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Women at Work: Tracy Keeley

Beatrice Smith

Most women dream of achieving a perfect work/life balance, but would you take a year off in the middle of your career to find it? What about four?

Tracy Keeley did, and she has no regrets. The Director of Poppy and Maude, the company that operates Bookplate, Paperplate and the catering services at the National Library of Australia; Tracy’s career trajectory was anything but straightforward.

“I started out my career as a school teacher, and I absolutely loved that,” she says. “I loved being around children and I loved being of service but then an opportunity came up for a café in the John Gorton building in the Department of the Environment, so I took a career change.”

The café was a success, but the lifestyle was demanding and after six years Tracy felt the need for a break from the hospitality industry. A ‘seachange’ to the Gold Coast was the prescription for finding balance.

“Up until that point I was very much focused on my family, my home and my work – those were the three elements of my life. My guess is that it would be the story for most women – their children and their family come first, then their work takes a great deal of time and that means there’s usually not a lot of time for themselves.”

Initially intended for just one year, Tracy’s Gold Coast stint lasted for four. She took a long hard look at her lifestyle choices, made time for herself and went back to school, studying a Masters of Human Resources at Griffith University.

“I basically just said yes to every opportunity – things that would develop the other side of me that was dormant over the years. Those four years were vital for me. I made some really wonderful connections with other women and formed some really strong bonds because I was able to spend time creating friendships.”

“I think a lot of women like myself, who are raising children and have a business, find that any spare time that you do have you want to with your children, so friendships are often put on the back burner.”

And then the National Library of Australia came up for tender. Tracy found that even though the Gold Coast had been the missing puzzle piece for her self renewal, she missed managing her own business.

“You get such a great buzz from working. When you’re totally immersed in what you’re doing and you love what you’re doing,” explains Tracy.

“While my life at the Gold Coast was very much balanced, I knew there was a missing part of me that I needed to fulfil.”

Tracy won the tender for Bookplate in 2014, and she found her self in charge of a large business with many layers.

“We have 45 staff and three facets to the business: Bookplate, a café restaurant; Paperplate, an espresso bar. On top of that we also do event catering for the whole building from 300 pax morning teas to 500 pax exhibition openings with high profile guests. We also have the Picnic pop up bar, which is completely new for us,” explains Tracy.

Tracy sitting outside Bookplate at the Picnic pop up bar. Photography by Martin Ollman.

Tracy sitting outside Bookplate at the Picnic pop up bar. Photography by Martin Ollman.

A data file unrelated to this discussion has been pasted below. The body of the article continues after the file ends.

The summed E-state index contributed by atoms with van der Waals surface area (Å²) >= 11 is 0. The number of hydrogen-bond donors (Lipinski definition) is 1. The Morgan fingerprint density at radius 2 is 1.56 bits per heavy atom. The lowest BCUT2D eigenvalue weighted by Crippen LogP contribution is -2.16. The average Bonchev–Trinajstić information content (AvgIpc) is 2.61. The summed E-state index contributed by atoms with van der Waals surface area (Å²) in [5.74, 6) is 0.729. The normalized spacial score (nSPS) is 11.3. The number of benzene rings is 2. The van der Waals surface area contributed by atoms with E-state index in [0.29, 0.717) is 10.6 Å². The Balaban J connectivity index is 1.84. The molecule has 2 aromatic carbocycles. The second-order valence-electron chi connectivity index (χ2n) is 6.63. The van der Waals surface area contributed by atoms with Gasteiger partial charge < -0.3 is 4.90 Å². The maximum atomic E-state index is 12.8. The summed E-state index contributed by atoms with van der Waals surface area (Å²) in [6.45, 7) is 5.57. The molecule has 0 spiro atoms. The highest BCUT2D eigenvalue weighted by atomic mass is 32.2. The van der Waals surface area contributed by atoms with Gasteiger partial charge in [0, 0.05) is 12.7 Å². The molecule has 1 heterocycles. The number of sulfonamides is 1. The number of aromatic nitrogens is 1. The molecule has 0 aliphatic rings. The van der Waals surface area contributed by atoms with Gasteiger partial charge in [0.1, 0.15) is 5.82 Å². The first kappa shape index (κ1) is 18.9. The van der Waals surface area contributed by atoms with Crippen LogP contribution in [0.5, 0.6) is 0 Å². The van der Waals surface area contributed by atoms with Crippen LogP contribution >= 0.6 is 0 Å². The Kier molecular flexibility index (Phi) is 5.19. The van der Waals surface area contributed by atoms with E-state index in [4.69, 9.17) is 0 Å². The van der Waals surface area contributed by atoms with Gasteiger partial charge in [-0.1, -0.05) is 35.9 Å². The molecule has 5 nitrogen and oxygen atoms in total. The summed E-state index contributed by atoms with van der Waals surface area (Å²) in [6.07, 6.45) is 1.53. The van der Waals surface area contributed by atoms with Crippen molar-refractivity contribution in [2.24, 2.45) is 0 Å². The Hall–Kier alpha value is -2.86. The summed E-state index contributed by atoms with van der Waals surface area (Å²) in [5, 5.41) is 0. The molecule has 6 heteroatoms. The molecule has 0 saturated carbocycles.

“We have so many wonderful staff – people who share the same values and take pride in a job well done – it’s definitely a team effort.”

Since her move back to Canberra, Tracy has been able to solidify her ties with both her family and her business, but it wasn’t all smooth sailing.

“I work very closely with my son Matt, which is fantastic because I’m more about strategy but he’s very tactical so we balance each other out,” explains Tracy.

“We actually started in the ‘minus’ [at the Library] because the business went into liquidation and people thought we were closed, so it took probably seven months before we really started to see any growth in our business. It was a quite a struggle for those months but when I look at it in hindsight it was meant to be because if we had the development that we’re seeing now we wouldn’t have been able to manage it as it’s quite full on, but I love that – it’s a real challenge.”

While some women may baulk at the thought of four years away from work, Tracy is adamant that the time she took away from Canberra helped her find the balance and recognition of self that she needed to come back into the hectic pace of the hospitality industry and thrive.

“I believe that everything you do – if you really enjoy what you’re doing – prepares you for what you’ll love to do in the future,” she says.

Tracey is proud member of the Canberra Women in Business Network.  Canberra Women in Business connects likeminded businesswomen so they can develop strong working relationships that will fosters the growth of successful businesses through support, referrals, mentoring and friendship.

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Our events focus on creating a welcoming place where networking is fun, a light-hearted and interactive.

To find out more about Canberra Women in Business visit: cwb.org.au

To find out more about Bookplate, Paperplate and Picnic see their website.

All images by Martin Ollman

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Beatrice Smith

Bea loves that her job as HerCanberra’s Editorial Coordinator involves eating, drinking and interviewing people - sometimes simultaneously. The master of HerCanberra’s publishing schedule, she’s usually found hunched over a huge calendar muttering to herself about content balance. Otherwise you’ll find her at the movies, ordering a cheese board or ordering a cheese board at the movies. More about the Author

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